How to Use the Net Worth Calculator
Knowing your net worth is always good information to have. Calculating it, however, can be confusing. Our calculator for net worth can help with that! Start by inputting the rate at which your assets grow or shrink annually. Then, input the rate at which your liabilities will grow or shrink annually.
You will then need to input the worth of all your assets. For example, your real estate, investments such as savings accounts, mutual funds or retirement savings, personal property, and cash. The same goes for your liabilities. This could be auto loans, student loans, mortgages, etc.
Once you input all of your information, the calculator will show your projected net worth for the next ten years in a graph. Above the calculator, you will be able to see a detailed report.
Net Worth Calculator in Action
Essentially, the calculator takes your assets minus your liabilities for your current value. Then, the calculator calculates your future net worth using the percentage of growth you supplied. The information the calculator provides will help you plan for the long-term, financially.
What is Net Worth?
Some people look at a person’s net worth as the value of that person. In reality, it is the value of their assets once you subtract their liabilities. An asset is anything you own that has value, such as real estate, life insurance or investments. A liability is anything that you owe, such as credit card debt, personal loans, or a mortgage.
Net worth can be used to show the value of an individual’s assets, as well as a company’s, government’s or even a country’s.
Net worth in regards to a company or business is often simply referred to as equity. For an individual, it is their economic position. A person who has a high net worth is called a high-net-worth individual. It can help people understand their financial standing and can help them plan for the future.
Governments and countries are often legally required to keep track of it and be transparent about the number. This helps show residents what the financial standing of their area is.
How Do You Calculate Net Worth?
To calculate net worth, you need to subtract a person or corporation’s liabilities from their assets. A person or corporation could have a million dollars in cash, but if they owe half a million, their assets are technically half a million.
Using our calculator for this ensures that your number is as accurate as can be. If you want to skip the calculator and work through the numbers yourself, here’s what you can do.
Start off by writing down the value of all of your assets (we’ll go over specific examples in the next section). Then, write down the value of all of your debt. Subtracting the total value of your debt from your assets will give you your current net worth. If it is a negative number, you owe more than you have.
To calculate how (or if) this number will grow, you need a growth percentage. Estimate a percentage of how much you think your assets will grow or shrink in a year. For example, if your only savings are $1000, and you earn a 15% interest rate on them, 15% will be your annual growth rate.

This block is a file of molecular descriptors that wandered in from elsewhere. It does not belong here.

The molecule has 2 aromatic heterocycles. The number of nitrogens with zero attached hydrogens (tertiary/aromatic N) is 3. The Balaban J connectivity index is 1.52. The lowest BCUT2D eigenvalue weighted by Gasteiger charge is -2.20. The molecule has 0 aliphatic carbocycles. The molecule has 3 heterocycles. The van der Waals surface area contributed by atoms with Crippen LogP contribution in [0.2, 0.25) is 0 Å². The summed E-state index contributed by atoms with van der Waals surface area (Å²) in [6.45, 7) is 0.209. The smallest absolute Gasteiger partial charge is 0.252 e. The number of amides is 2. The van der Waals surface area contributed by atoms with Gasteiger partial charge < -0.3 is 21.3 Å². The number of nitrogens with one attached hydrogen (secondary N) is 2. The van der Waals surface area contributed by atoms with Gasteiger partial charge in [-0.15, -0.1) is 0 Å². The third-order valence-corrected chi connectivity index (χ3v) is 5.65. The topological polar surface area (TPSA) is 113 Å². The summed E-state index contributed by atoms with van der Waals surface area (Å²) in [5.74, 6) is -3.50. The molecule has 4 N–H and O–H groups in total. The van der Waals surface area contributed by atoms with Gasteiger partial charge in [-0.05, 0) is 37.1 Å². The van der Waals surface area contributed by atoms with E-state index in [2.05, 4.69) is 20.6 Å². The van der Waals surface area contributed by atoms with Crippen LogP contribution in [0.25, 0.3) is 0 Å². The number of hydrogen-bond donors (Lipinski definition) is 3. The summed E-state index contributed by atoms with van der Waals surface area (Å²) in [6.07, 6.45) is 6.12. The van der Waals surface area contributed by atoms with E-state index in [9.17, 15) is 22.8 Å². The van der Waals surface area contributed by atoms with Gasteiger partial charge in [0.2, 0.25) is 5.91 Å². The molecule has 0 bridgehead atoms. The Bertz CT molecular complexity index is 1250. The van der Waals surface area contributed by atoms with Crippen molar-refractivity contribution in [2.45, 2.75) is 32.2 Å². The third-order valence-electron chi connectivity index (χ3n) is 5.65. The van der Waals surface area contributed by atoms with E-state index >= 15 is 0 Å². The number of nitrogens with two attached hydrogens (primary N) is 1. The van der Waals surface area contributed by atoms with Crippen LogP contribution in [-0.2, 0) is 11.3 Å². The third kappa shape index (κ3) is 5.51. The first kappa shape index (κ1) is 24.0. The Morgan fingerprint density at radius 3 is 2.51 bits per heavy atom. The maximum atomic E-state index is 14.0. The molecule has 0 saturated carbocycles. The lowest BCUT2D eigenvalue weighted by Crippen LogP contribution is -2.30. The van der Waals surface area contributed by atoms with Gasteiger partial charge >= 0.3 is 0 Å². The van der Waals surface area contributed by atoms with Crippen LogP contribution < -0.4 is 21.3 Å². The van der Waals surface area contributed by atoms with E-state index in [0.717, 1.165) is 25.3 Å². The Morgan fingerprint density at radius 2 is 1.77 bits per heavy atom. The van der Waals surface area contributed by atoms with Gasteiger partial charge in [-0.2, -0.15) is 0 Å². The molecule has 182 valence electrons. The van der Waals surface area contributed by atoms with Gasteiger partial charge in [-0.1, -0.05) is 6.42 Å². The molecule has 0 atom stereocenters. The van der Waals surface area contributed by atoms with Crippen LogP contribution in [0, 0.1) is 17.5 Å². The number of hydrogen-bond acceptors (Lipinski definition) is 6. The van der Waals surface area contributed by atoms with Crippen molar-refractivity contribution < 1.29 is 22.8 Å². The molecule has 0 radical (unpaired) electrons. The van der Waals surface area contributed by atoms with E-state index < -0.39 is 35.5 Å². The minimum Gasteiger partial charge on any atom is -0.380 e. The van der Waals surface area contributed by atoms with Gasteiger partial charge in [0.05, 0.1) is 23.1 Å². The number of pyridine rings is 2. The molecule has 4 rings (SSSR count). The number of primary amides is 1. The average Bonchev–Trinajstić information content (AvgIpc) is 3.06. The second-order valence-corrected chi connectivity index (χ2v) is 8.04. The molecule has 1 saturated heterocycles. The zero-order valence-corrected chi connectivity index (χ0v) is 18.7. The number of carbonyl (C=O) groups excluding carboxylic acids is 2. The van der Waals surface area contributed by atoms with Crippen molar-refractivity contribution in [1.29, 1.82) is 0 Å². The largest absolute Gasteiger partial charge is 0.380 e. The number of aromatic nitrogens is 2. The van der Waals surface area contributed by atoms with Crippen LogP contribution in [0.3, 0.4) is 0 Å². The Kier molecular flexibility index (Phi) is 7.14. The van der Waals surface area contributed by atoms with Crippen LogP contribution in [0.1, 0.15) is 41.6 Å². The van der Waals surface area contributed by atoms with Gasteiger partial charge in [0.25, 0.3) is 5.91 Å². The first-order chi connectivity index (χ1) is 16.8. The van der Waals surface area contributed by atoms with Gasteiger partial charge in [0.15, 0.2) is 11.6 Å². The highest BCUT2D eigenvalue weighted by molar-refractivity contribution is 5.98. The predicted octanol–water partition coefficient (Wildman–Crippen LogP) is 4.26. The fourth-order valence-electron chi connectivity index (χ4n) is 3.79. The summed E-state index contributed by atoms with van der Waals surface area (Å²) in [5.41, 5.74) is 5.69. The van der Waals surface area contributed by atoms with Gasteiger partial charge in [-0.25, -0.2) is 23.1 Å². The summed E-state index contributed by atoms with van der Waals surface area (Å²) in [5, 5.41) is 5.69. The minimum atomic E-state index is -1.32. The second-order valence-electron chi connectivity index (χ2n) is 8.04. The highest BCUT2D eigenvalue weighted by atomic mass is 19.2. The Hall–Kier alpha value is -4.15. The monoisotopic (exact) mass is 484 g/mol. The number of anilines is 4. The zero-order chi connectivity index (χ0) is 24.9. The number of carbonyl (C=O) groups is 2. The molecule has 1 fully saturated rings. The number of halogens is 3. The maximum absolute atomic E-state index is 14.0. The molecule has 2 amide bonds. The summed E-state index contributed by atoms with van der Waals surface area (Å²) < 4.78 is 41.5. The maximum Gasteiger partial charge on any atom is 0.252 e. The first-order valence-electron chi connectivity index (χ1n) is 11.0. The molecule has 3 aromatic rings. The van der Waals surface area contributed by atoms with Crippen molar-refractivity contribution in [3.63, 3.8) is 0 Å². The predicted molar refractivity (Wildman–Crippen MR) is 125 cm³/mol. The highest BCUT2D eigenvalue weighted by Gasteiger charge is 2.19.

Then, estimate a percentage of how much you think your debt will grow every year. If your debt is stable, the number would be 0%. Thus, you can take your current net worth and multiply it by that 15% we discussed earlier, for example. The new number will be your net worth for the following year.
What are Assets and Liabilities?
An asset is anything that you own that has value to it, such as your life insurance policy. If you owe something to someone, that is a liability, such as any debt on your credit cards. If you are still confused about what is considered an asset and what is considered a liability, here is a specific list of both.
- Real estate (any property you own).
- Vehicles (cars, motorcycles, boats, private jets, etc.).
- Valuable household items (paintings, china, expensive machinery or office equipment, electronics, etc.).
- Registered retirement accounts.
- Mutual funds.
- The value of your life insurance.
- The value of your savings accounts and chequing accounts.
- Any savings you have in cash.
- Your home’s mortgage or any other mortgage in your name.
- Bank debt.
- Any taxes you owe still.
- Auto loans.
- Credit card debt.
- Student loans.
- Any other loans, such as personal loans, debt consolidation, etc.
If you own any of these things with a spouse or partner, you will have to that into account when you calculate your final number. You could calculate your own separately for things that solely belong to you and have a joint number as well for your joint property.
The Bottom Line
Knowing your net worth is a great way to help plan for your future financially. One of the best ways to do this is by using our calculator. It will allow you to input any asset, such as life insurance, or liability, such as credit cards, you have.
The calculator will not only show you your current value, but your value for the next ten years based on the growth percentage you input. This will help you at least loosely plan your savings and finances for the next ten years.
Our calculator is quite detailed, as it will also offer a report of its findings that you can print. This will give you something to refer back to throughout the years to see if your finances are on track. As the calculator is free to use, what’s the harm in trying it? If you don’t have exact numbers, you can input an estimate as well to get an estimated value.
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